• After an extraordinarily cold winter in Western Washington, many garden owners will want to know what to do about the damage to many of our not-completely-hardy shrubs. With many of our broadleaf evergreens, it’s common for their leaves to turn brown or black and eventually fall off. The plants themselves are probably still alive. To check, use a hand-pruner blade to peel back a little bit of the “skin” to see if the cambium layer just beneath is alive (green) and not dead (brown). If alive, it’ll probably flush out with a new set of leaves. So, don’t panic if your shrub looks dead. Wait and see.
  • Protecting tenant rights through increasing the length of eviction proceedings is part of eviction-reform legislation, currently in the state House of Representatives.

    The House Committee on Civil Rights and Judiciary heard public testimony on Engrossed Substitute Senate Bill 5600 on March 19.
  • What is the ingredient “fragrance”?
    “Fragrance” is an ingredient - often times multiple ingredients - rolled under the singular-sounding ingredient listing. The ingredient(s) contained within the term “fragrance” do not need to be specifically listed. Therefore, when you see the word “fragrance” in an ingredient list, it is likely a variety of undisclosed chemicals.
  • Save Madison Valley continues opposition to The Madison

    Land-use petition challenges hearing examiner decision, seeks new design review process

    Save Madison Valley has filed a land-use petition in King County Superior Court, the neighborhood group’s latest attempt to scale back plans for The Madison mixed-use development.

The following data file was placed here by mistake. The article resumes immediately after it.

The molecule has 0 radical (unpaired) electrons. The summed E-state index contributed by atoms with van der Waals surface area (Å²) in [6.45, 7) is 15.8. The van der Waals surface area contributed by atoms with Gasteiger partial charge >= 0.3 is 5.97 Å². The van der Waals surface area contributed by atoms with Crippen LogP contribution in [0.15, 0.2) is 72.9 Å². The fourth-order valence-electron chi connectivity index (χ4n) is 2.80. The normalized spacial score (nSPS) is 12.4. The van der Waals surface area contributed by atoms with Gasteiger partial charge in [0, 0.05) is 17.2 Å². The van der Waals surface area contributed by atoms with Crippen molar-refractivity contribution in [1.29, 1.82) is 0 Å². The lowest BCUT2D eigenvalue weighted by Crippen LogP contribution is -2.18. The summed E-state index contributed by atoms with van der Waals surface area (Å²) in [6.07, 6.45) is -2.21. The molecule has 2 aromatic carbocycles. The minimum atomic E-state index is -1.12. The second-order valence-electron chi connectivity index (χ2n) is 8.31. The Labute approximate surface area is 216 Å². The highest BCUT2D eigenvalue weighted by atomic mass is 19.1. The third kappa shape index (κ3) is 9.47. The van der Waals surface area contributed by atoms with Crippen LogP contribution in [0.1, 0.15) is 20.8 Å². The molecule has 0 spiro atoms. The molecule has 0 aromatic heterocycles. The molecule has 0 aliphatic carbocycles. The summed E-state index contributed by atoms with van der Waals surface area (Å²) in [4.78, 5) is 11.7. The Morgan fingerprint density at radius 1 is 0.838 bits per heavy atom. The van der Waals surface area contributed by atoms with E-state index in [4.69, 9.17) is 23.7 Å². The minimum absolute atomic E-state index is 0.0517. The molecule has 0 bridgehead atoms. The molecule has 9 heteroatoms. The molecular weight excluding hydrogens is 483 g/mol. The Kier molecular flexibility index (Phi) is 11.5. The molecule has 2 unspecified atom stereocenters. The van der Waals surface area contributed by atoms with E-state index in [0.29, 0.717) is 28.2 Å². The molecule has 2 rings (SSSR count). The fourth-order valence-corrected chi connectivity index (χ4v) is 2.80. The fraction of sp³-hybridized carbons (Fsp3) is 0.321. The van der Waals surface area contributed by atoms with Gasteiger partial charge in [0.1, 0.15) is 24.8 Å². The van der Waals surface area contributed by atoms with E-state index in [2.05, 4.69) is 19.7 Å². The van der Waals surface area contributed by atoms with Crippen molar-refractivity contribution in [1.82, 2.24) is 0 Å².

The Seattle Hearing Examiner’s Office in February partially sided with the Department of Construction and Inspections director’s decision to allow construction of the six-story mixed-use development that will have a PCC Market as its ground-floor anchor tenant. It will replace the City People’s Garden Center at 2925 E. Madison St., adding 82 housing units in Madison Valley.

  • The spring real estate market in Seattle is traditionally the strongest of the year, and we’re in the middle of it right now. Past data tells us that the period from mid-March to June is when we record the highest sales of that given year.

    This year is right on that trend. We’re in a seller’s market, and homes in good condition under $1 million are moving quickly. Homes priced above $2 million are sitting longer on market, especially if they’re not truly turnkey.
  • The Seattle Landmarks Preservation Board is seeking a new member to fill its real estate position. The board make landmark designation recommendations and reviews landmark properties when alterations are requested.

    Board meetings are held at 3:30 p.m. on the first and third Wednesday of each month, and the commitment is roughly 10 hours per month. The open position is for a three-year term.

    Those interested in being considered are asked to send a resume and letter of interest to board coordinator Erin Doherty by Monday, May 27, at Erin.Doherty@seattle.gov.
  • Puget Sound Energy expects to begin replacing a Central District natural gas main from 1981 with corrosion-resistant plastic pipe this spring.

    The project will be broken down into three phases to handle 22,000 feet of pipeline, the common two-inch DuPont pipe material to be replaced with new piping from 4-6 inches in diameter. The added capacity will help prevent potential outages during big draws on natural gas, said PSE project manager John Guay, such as during lengthy cold snaps. It will also increase capacity as new residential construction comes online along Martin Luther King Jr. Way.
  • Easy Guild Plantings for your Backyard
    The inspiration of summer gardening is upon us. Walk into just about any store and you’ll find an abundant array of plants to inspire your weekend activities. But if you’re like me, you may find that what you plant one summer doesn’t live long enough to make it to the next summer. We may forget to water (or forget to water enough). Once the novelty of summer wears off, we forget about the plants - they get covered up, stepped on or lawn-mowed over. Or maybe pests chomp them up before they have a chance to establish themselves
  • (StatePoint) When it comes to your home, you only get one chance to make a great first impression -- and that takes place before anyone ever steps inside, making curb appeal upgrades an effective way to beautify your home while boosting its value.